The following drawings are illustrative of particular embodiments of the invention and therefore do not limit its scope, but are presented to assist in providing a proper understanding of the invention. The drawings are not to scale (unless so stated) and are intended for use in conjunction with the explanations in the following detailed description. Embodiments of the present invention will hereinafter be described in conjunction with the appended drawings, wherein like numerals denote like elements, and:
FIG. 1 is a schematic diagram of an exemplary implantable medical device in accordance with one embodiment of the present invention;
FIG. 2 is a cross-sectional view of a lead of the exemplary device taken along cross-sectional lines III-II of FIG. 1;
FIG. 3 is a cross-sectional view of the lead of the exemplary device taken along cross-sectional lines II-III of FIG. 1;
FIG. 4 is a cross-sectional view of a coiled wire conductor forming a filar of a multi-filar conductor coil according to one embodiment of the present invention;
FIG. 5 is a cross-sectional view of a coiled wire conductor forming a filar of a multi-filar conductor coil according to another embodiment of the present invention; and
FIG. 6 is a cross-sectional view of an exemplary cabled wire conductor according to yet another embodiment of the present invention.
FIG. 7 shows in schematic form, in partial section, a guidewire on which a coating of the present invention could be utilized.
DETAILED DESCRIPTION OF THE INVENTION
FIG. 8 is a cross-sectional view of the guidewire of FIG. 7 taken along line 8-8 of FIG. 7.
FIG. 1 is a schematic diagram of an exemplary implantable medical device in accordance with one embodiment of the present invention. As illustrated in FIG. 1, an implantable medical device 100 according to the present invention includes an implantable medical device lead 102 and an implantable medical device housing 104, such as an implantable cardioverter/defibrillator or pacemaker/cardioverter/defibrillator (PCD). The PCD, for example, processes cardiac data sensed through lead 102 and generates electrical signals in response to the sensed cardiac data for the provision of cardiac pacing, cardioversion and defibrillation therapies. A connector assembly 106 located at a proximal end 101 of lead 102 is insertable within a connector block 120 of housing 104 to electrically couple lead 102 with electronic circuitry (not shown) of housing 104.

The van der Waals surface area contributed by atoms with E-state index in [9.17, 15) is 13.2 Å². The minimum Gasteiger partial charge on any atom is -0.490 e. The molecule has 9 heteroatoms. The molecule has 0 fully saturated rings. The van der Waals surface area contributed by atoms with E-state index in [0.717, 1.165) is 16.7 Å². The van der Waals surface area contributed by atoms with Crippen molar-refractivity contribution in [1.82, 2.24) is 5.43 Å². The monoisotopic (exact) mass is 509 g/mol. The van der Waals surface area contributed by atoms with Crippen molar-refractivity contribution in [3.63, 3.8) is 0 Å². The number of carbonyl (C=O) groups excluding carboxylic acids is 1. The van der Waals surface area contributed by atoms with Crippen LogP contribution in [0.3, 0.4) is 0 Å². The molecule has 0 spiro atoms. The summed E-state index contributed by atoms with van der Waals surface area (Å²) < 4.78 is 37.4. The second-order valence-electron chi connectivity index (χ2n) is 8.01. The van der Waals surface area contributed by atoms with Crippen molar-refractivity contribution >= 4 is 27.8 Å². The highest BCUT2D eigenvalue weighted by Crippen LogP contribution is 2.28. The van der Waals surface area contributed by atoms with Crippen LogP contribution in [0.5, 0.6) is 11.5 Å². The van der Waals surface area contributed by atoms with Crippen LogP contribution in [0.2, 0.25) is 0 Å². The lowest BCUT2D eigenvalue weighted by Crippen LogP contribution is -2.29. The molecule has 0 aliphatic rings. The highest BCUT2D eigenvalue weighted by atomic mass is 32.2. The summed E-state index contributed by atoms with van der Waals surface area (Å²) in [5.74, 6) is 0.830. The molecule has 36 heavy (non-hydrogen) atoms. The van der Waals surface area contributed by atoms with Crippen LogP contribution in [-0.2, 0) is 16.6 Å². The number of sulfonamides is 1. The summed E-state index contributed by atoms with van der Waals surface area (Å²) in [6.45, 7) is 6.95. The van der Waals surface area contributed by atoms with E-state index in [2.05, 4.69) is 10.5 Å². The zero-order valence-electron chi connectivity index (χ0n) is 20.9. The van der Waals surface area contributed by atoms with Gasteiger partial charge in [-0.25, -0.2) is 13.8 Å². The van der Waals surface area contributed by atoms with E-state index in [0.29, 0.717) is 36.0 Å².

Lead 102 includes an elongated lead body 122 that extends between proximal end 101 and a distal end 121 of lead 102. An outer insulative sheath 124 surrounds lead body 122 and is preferably fabricated of polyurethane, silicone rubber, a fluoropolymer or a combination thereof. Coiled wire conductors, in accordance with one embodiment of the present invention, are positioned within lead body 122, as will be described in detail below. Distal end 121 of lead 102 includes, in this embodiment, a proximal ring electrode 128 and a distal tip electrode 126, separated by an insulative sleeve 130. Proximal ring electrode 128 and distal tip electrode 126 are electrically coupled to connector assembly 106 by one or more coil conductors, or filars extending between distal end 121 and proximal end 101 of lead 102 in a manner well known to one skilled in the electro-therapy art. Many other combinations of implantable medical device housings, connector assemblies and lead configurations will occur to one skilled in this art. All such combinations are within the contemplation of this invention.
FIG. 2 is a cross-sectional view of a lead of the exemplary device taken along cross-sectional lines II-II of FIG. 1. As illustrated in FIG. 2, lead 102 of implantable medical device 100 includes a quadrafilar conductor coil 200 including four individual filars, or coiled wire conductors 202A, 202B, 202C and 202 extending within insulative sheath 124 of lead body 122. Coiled wire conductors 202A-202D electrically couple proximal ring electrode 128 and distal tip electrode 126 with connector assembly 106. It is understood that although the present invention is described throughout in the context of a quadrafilar conductor coil, having each of two electrodes electrically coupled to a connector assembly via two of the four individual coiled wire conductors, the present invention is not intended to be limited to application in a quadrafilar conductor coil. Rather, the lead conductor insulator of the present invention can be utilized in any conductor configuration, including the use of any number of conductor coils depending upon the number of desired electrodes, and would include the use of a single filar electrically coupling the electrode to the connector.